The narrative of the Scripture paints a picture that the cross is meant for every man. As we dig through Scripture, we see God taking the cross and using it as an instrument to cross cultural barriers. The cross and the resurrection are the tools God uses to establish his multi-cultural bride! And he has chosen us to help him do it!
God delegated this ministry to all Christians through Paul's writing in 2nd Corinthians. Paul makes the argument that we are compelled by love to show the world what the cross did for them. That love must come from God himself, so I urge you to read these scriptures and set aside some time to pray.
So after we seek prayer and read Scripture, we should look to see what Christ is doing to reconcile and minister to the various ethnicities in our area. Please consider taking one of these actions.
Research and learn about racism in the church. The church has a long history of racism going back to the New Testament church. It's true that reconciliation is a complicated and often political issue. Even in politics we need to be faithful to God’s revealed word and pursue truth and the ministry of reconciliation. Take time to speak to other leaders in your area about how they deal with segregation in their church. Odds are many leaders in your area struggle with this issue.
Speak to your congregation about segregation and racism. This takes grace and wisdom. It's important to present well-researched facts along with Scriptural conviction. Racism is a biblical issue so if we are preaching exegetically we should preach about race issues.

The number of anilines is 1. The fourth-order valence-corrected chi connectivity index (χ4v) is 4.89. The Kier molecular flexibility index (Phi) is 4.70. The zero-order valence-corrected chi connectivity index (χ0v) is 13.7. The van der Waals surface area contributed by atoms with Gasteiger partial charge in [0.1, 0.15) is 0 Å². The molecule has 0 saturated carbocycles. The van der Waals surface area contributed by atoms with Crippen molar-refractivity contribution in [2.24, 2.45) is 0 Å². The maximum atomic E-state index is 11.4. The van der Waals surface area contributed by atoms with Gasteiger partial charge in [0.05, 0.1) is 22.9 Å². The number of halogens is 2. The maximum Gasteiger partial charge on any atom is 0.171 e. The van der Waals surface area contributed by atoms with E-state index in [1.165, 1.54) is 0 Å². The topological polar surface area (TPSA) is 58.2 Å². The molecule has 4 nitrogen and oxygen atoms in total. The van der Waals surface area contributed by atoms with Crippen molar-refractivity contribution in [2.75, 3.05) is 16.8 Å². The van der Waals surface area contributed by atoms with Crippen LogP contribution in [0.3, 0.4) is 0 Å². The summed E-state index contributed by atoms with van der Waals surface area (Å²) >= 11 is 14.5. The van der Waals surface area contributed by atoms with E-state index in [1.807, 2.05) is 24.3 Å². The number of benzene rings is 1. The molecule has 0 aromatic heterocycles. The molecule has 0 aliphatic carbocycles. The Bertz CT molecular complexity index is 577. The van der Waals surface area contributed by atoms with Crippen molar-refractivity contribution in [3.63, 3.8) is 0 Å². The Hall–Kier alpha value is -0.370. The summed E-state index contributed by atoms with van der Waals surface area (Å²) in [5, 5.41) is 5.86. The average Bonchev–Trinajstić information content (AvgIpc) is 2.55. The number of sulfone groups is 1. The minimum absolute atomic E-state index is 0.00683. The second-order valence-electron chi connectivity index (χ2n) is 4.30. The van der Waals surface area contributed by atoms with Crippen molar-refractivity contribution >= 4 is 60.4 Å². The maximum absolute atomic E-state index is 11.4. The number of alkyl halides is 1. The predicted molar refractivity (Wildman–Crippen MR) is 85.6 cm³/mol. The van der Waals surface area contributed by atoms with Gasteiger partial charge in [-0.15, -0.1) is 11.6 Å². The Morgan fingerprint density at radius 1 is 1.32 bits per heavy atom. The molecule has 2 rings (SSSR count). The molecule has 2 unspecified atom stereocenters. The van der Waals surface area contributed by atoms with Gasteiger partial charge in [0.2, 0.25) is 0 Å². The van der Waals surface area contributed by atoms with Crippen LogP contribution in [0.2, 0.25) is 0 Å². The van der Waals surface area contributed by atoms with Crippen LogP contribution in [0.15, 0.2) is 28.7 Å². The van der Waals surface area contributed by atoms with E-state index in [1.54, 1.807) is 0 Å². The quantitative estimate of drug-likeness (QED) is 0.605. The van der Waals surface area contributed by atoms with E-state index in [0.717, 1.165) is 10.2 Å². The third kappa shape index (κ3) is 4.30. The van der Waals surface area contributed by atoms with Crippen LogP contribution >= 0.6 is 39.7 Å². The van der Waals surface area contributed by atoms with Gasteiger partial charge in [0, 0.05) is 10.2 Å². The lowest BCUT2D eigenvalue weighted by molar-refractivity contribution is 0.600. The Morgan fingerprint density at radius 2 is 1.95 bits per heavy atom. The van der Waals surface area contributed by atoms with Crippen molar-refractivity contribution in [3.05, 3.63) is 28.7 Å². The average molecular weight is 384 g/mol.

Consider how you can partner with ministries in your area. We need to see the Church as larger than our local body. As leaders, there are many different ways we can seek to partner with saints who are of other races, nationalities and heritages than our own. Consider applying the Two by Two model by partnering with others who are of a different ethnicity. There are quite a few different ways to apply the Two by Two model: Invite another believer to help you minister to your disciples. Help a leader minister to his disciples. Partner with a local school, homeless center or community center. Invite more diversity into your pulpit and, if led by the Spirit, you could even merge churches.
Lets Pray Together: Jesus, I praise you for your glorious vision of a multi-ethnic bride. I glorify you because you offer salvation to all people. I repent, Lord, for being complacent with racism and segregation. I want to share in your vision to reconcile all people to yourself. Give me the bravery to take creative risks for your gospel. Help me see all people as you see them. Help me see the other as a human worth dying for… (continue praying as you feel led)